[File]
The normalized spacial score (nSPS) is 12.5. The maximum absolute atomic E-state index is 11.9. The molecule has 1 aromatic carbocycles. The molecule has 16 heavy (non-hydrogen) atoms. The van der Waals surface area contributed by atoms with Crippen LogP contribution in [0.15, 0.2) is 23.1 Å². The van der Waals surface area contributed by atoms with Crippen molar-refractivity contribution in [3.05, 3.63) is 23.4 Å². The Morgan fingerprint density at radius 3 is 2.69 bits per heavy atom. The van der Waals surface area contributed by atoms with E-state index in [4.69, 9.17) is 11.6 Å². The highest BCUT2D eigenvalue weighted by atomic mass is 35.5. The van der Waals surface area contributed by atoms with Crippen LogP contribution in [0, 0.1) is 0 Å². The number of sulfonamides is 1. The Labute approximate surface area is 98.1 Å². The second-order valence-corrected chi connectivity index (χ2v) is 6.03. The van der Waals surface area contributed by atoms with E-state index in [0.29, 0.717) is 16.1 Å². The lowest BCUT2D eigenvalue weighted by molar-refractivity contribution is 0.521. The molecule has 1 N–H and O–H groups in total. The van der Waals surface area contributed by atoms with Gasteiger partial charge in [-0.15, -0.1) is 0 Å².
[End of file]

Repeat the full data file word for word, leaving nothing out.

The normalized spacial score (nSPS) is 12.5. The maximum absolute atomic E-state index is 11.9. The molecule has 1 aromatic carbocycles. The molecule has 16 heavy (non-hydrogen) atoms. The van der Waals surface area contributed by atoms with Crippen LogP contribution in [0.15, 0.2) is 23.1 Å². The van der Waals surface area contributed by atoms with Crippen molar-refractivity contribution in [3.05, 3.63) is 23.4 Å². The Morgan fingerprint density at radius 3 is 2.69 bits per heavy atom. The van der Waals surface area contributed by atoms with E-state index in [4.69, 9.17) is 11.6 Å². The highest BCUT2D eigenvalue weighted by atomic mass is 35.5. The van der Waals surface area contributed by atoms with Crippen LogP contribution in [0, 0.1) is 0 Å². The number of sulfonamides is 1. The Labute approximate surface area is 98.1 Å². The second-order valence-corrected chi connectivity index (χ2v) is 6.03. The van der Waals surface area contributed by atoms with E-state index in [0.29, 0.717) is 16.1 Å². The lowest BCUT2D eigenvalue weighted by molar-refractivity contribution is 0.521. The molecule has 1 N–H and O–H groups in total. The van der Waals surface area contributed by atoms with Gasteiger partial charge in [-0.15, -0.1) is 0 Å².